Arizona Clean Energy Workforce Development Program
Beginning as a grassroots organization in 2017, the Arizona Sustainability Alliance (AZSA) has since grown into a nonprofit with more than 100 staff and volunteers. AZSA prioritizes conservation, renewable energy, urban forestry, sustainable food systems, and cities through projects, programs, and partnerships in several Arizona cities.
One such program, the Arizona Clean Energy Workforce Development Program, aims to achieve two essential goals: provide job skills and educational pathways to youth in under-resourced communities and meet the demand for the high-tech clean energy sector.
Meeting the rising demand in the clean energy sector
The Arizona Clean Energy Workforce Development Program seeks to help address issues in both equity and environmental justice in Arizona. “We really wanted to meet the rising demand for jobs in the clean energy sector and give opportunities to students from underserved communities, vulnerable communities, and communities disproportionately impacted by the negative effects of environmental degradation,” said Programs Director Julia Colbert.
Examples of those issues include reduction in the quality of air, water, and soil resources, destruction of ecosystems and habitats, wildlife extinction, and more. Arizona and its residents specifically endure climbing temperatures, chronic water problems, and air pollution due to fires and smog, according to the Arizona Department of Environmental Quality.
“These sorts of things really impact the Phoenix metro,” Colbert said. “We experience a lot of extreme heat here and a lot of that is due to the growing population and urban sprawl.”
But with these challenges come opportunity. Arizona has more concentrated solar energy potential than any other state, according to a report from the Arizona PIRG Education Fund. In 2020, nearly 60,000 Arizona residents worked a clean energy job with a 7 percent projected increase in available jobs, according to an Advanced Energy Economy report, and Maricopa County leads these statistics in the top five counties for advanced energy jobs.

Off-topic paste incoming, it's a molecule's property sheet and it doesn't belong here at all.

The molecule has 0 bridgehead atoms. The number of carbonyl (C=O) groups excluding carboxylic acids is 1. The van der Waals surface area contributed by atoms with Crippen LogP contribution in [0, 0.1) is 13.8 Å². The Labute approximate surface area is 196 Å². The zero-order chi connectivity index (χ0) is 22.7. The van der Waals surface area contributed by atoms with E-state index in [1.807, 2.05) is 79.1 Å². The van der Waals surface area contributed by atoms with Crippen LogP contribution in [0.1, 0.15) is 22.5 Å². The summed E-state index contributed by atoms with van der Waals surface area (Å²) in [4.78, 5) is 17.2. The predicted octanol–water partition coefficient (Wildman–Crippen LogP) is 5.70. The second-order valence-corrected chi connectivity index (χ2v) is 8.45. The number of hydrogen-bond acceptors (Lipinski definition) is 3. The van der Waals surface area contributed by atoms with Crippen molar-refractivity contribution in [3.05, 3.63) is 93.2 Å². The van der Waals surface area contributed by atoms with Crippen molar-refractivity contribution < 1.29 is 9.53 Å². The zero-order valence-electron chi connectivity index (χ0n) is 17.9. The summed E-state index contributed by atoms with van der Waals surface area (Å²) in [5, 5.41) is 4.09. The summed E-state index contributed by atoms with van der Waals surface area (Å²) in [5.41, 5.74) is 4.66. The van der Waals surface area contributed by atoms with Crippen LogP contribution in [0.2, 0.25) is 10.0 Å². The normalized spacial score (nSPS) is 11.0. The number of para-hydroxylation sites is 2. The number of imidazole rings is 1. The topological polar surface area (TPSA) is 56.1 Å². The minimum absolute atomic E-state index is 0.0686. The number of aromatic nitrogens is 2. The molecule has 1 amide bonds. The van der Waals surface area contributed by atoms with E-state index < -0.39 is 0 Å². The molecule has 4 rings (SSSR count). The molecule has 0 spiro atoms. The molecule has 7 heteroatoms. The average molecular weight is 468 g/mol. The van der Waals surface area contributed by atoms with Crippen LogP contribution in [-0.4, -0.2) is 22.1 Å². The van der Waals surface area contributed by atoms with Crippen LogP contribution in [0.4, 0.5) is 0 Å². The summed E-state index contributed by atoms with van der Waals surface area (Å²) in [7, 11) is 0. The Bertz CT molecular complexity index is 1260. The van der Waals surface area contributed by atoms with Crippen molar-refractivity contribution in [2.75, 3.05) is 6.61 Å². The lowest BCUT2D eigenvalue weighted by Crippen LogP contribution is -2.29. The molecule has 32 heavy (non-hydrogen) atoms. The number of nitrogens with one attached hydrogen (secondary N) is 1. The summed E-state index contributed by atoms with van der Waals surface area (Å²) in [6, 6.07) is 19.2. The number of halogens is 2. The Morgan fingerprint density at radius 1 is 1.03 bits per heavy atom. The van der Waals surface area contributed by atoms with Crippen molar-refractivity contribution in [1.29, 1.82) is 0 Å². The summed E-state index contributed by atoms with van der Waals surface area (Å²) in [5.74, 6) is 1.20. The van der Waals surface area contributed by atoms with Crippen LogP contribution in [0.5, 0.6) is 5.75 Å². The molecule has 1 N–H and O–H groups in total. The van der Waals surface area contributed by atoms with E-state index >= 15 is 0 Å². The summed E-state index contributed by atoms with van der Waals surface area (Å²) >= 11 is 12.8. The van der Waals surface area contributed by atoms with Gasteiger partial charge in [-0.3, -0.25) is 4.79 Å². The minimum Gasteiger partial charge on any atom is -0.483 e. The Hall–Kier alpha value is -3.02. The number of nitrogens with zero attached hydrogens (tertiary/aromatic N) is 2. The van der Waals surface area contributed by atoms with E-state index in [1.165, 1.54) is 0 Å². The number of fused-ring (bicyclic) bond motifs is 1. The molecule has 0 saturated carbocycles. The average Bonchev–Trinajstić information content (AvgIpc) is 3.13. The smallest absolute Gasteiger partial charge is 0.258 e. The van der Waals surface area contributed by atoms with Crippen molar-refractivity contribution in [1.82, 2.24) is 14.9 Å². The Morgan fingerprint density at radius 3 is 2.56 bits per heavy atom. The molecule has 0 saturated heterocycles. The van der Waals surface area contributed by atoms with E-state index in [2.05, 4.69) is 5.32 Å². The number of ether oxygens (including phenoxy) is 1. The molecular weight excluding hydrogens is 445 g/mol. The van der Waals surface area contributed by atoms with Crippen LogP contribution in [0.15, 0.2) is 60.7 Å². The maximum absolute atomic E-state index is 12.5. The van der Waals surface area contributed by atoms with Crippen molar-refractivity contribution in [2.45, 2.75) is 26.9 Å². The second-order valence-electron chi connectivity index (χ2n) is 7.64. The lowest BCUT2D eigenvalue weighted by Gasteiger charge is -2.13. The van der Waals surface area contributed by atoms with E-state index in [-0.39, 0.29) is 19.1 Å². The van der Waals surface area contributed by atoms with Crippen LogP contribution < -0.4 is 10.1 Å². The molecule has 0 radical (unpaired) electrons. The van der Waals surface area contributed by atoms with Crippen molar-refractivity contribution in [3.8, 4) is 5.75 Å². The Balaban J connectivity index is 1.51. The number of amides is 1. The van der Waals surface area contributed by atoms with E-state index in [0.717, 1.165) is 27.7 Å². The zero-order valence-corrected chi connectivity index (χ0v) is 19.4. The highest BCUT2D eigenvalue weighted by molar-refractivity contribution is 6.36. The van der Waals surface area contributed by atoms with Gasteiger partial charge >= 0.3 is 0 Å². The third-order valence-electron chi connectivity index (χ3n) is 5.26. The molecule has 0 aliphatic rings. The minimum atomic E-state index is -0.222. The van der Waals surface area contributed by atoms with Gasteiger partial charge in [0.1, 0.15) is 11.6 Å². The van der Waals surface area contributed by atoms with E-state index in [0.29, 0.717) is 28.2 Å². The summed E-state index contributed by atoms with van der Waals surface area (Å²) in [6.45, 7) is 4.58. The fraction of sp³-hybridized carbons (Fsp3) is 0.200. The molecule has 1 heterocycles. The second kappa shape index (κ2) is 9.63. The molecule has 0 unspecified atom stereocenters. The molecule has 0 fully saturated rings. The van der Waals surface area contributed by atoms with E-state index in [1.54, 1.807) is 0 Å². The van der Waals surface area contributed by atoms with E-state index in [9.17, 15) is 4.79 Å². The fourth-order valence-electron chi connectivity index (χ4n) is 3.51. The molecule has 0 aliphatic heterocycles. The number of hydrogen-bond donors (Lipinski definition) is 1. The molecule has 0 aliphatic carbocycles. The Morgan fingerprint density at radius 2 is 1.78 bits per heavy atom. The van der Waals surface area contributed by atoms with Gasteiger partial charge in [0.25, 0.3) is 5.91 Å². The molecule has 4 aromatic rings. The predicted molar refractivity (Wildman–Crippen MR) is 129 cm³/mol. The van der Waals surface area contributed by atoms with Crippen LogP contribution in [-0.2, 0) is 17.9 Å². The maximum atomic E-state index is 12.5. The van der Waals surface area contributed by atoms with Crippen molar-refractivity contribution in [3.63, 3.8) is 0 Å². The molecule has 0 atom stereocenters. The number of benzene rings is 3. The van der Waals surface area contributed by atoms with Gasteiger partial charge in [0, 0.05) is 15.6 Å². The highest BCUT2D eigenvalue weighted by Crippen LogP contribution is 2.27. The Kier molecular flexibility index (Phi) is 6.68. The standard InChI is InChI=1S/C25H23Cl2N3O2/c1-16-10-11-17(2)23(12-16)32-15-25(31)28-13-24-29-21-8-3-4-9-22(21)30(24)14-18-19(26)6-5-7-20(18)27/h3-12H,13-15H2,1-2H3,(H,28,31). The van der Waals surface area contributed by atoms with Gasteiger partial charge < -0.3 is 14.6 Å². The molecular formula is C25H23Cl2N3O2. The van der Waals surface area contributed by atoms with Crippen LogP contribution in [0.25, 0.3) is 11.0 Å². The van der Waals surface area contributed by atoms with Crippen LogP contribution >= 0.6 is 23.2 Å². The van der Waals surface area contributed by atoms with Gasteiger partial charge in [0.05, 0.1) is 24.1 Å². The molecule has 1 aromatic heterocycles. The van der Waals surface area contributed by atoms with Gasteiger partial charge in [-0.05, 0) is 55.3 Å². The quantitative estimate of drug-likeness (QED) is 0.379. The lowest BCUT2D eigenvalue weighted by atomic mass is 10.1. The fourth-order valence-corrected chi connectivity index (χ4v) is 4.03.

Giving opportunities to disadvantaged youth
The idea for the program came from Varun Thakkar, at the time a volunteer for AZSA. Now a member of the Advisory Board, Thakkar grew up in the Phoenix metro area and attended a local high school that AZSA now works with. As a student, Thakkar did not feel like he had access to job opportunities in the clean energy sector. The program aims to bring cost-effective vocational training to students in Title 1 school districts, connecting them to community professionals, colleges, and certifications to enhance their job skills and give them greater opportunities in the clean energy sector. Title 1 schools have higher levels of poverty and receive supplemental funding to ensure children receive a fair, equitable, and high-quality education, with the aim of helping to close academic achievement gaps.
Components of the program focus on creating educational pathways for students by connecting them with local professional partners and developing their own professional skills. Microsoft is helping to build those pathways by providing funding toward educational tuition, books, stipends for students who accept unpaid internships, programmatic support, and training.
The program developed a clean energy management micro certificate in partnership with the Maricopa Community College District that will qualify students to hold future technical jobs such as energy or building manager, sustainability performance analyst, building energy professional, or clean energy consultant, among others.
“It’s a pretty big push within the high schools here to get students into higher education as soon as possible since a lot of them just don’t have access to those opportunities,” Colbert said.
The Clean Energy Workforce Development Program highlights a path for Arizona to become a leader in clean energy by investing in vulnerable communities and providing opportunities to qualify more residents for jobs in this sector.